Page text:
Most Goat Control decks do not play any 3-of flip effects, but some may take the risk of playing 3 copies of Magician of Faith. You can see this by comparing the two example decklists in our Goat Control deck guide. The second list plays a lot of 3-ofs in general and is more built around exploiting the deck's power cards, whereas the first list takes a more risk averse approach. The second list is not trying to reach the super-late game as often as a conventional Goat Control deck, so it makes more sense to play 3 Magician of Faith here. With the growing popularity of aggro and combo decks, it could be argued that this strategy makes a lot of sense in the present Goat Format metagame.
Flip Control is another deck that certainly could play 3-of flip effects, although our example decklist does not choose to do so. This deck is heavily under-explored, especially considering the good results that it put up in our last tournament. Interestingly, his list also does not play any 3-of flip effects, but some would make the argument that Mask of Darkness is too good not to max out on.
Lastly, historically speaking, some Thunder Dragon Chaos decks have played 3 copies of Magician of Faith or Dekoichi, the Battlechanted Locomotive, although many would argue that the risk/reward is not worth it in this particular deck. However, playing 3 Dekoichi in a chaos deck can be quite synergistic with Dimension Fusion or Return from the Different Dimension (if hit by a Nobleman of Crossout), so that is definitely something to consider.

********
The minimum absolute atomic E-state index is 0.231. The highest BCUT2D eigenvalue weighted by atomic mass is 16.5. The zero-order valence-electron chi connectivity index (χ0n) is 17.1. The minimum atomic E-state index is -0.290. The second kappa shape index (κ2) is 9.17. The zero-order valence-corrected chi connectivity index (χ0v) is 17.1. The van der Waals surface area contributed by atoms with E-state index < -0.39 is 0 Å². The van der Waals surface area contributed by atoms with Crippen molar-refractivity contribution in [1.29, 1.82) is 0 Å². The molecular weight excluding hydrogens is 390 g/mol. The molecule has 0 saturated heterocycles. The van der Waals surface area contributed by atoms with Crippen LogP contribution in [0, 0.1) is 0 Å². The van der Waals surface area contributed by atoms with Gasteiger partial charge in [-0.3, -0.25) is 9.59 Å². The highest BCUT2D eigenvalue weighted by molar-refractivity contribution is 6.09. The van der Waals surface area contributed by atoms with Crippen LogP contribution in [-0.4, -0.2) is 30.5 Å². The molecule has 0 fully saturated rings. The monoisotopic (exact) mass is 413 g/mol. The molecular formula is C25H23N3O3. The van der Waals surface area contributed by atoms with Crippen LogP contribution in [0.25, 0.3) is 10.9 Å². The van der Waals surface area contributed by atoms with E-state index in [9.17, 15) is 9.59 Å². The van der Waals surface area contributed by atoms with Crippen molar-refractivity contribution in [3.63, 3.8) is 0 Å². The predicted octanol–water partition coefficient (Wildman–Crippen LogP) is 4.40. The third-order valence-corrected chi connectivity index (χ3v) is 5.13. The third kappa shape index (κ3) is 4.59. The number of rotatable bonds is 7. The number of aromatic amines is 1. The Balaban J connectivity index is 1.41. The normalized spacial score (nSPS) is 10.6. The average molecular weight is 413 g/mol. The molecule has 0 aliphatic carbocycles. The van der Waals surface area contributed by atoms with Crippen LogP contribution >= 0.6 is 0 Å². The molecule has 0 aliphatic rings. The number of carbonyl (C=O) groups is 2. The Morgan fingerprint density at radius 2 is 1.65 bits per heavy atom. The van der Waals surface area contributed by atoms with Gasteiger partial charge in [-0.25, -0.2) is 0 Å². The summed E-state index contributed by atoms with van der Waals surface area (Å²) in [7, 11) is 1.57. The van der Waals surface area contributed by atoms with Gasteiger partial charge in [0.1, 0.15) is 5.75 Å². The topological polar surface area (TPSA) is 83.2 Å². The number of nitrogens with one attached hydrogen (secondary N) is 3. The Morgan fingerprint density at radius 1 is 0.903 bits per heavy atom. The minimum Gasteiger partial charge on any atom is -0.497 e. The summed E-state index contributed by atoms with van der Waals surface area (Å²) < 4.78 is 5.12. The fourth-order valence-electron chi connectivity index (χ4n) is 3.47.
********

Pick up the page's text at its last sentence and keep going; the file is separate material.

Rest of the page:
Lastly, Gravekeepers will almost always play 3 copies of Gravekeeper's Spy due to the fact that it is the deck's best monster. It can protect them from Nobleman of Crossout through Compulsory Evacuation Device, Solemn Judgment, and sometimes Spell Shield Type-8 or My Body as a Shield.
Like many questions in complex strategy games, the answer to "Can I play 3 of the same flip effect?" is, "It depends." If the flip effect is a key piece of your deck and/or you have ways to hedge against Nobleman of Crossout, it's going to be a good idea to do so. However, you can't just throw 3 copies of Magician of Faith or Magical Merchant into a deck because they're generally good cards. You'll often get punished for doing so. Not only will Nobleman of Crossout hit you harder, but it'll also make your sets easier to read.
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Some of the Goat Format fundamentals that I allude to in this article are discussed in more detail in "Who's Winning?" - Goat Format Fundamentals.
If you want to find more out about Goat Format strategies that are built around flip effect monsters, check out our Flip Control deck guide.
9/29/2019 05:23:44 pm
This post is kind of old, but why does it matter whether you play 2 or 3 of your flip monster? You still lose all copies of it in your deck, so what's the difference?
1/6/2023 09:49:45 am
The desires analogy is a good answer. A noc'd 3 of flip costs you 2 potentially playable cards from your deck, while a noc'd 2 of only costs 1 future resource.